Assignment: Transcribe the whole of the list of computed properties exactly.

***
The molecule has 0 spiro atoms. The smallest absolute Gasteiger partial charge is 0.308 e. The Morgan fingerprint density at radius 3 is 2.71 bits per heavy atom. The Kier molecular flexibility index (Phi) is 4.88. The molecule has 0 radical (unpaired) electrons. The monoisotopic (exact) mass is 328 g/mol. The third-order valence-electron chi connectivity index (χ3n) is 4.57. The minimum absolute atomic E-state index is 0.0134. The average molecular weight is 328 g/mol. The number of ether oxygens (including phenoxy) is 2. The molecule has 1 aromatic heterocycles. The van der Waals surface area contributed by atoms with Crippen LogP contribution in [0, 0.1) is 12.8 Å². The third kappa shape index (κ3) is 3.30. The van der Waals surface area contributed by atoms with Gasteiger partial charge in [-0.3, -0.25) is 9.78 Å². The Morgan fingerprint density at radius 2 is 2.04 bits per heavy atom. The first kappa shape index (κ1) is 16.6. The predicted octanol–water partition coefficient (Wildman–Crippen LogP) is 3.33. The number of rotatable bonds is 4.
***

The molecule has 0 spiro atoms. The smallest absolute Gasteiger partial charge is 0.308 e. The Morgan fingerprint density at radius 3 is 2.71 bits per heavy atom. The Kier molecular flexibility index (Phi) is 4.88. The molecule has 0 radical (unpaired) electrons. The monoisotopic (exact) mass is 328 g/mol. The third-order valence-electron chi connectivity index (χ3n) is 4.57. The minimum absolute atomic E-state index is 0.0134. The average molecular weight is 328 g/mol. The number of ether oxygens (including phenoxy) is 2. The molecule has 1 aromatic heterocycles. The van der Waals surface area contributed by atoms with Crippen LogP contribution in [0, 0.1) is 12.8 Å². The third kappa shape index (κ3) is 3.30. The van der Waals surface area contributed by atoms with Gasteiger partial charge in [-0.3, -0.25) is 9.78 Å². The Morgan fingerprint density at radius 2 is 2.04 bits per heavy atom. The first kappa shape index (κ1) is 16.6. The predicted octanol–water partition coefficient (Wildman–Crippen LogP) is 3.33. The number of rotatable bonds is 4.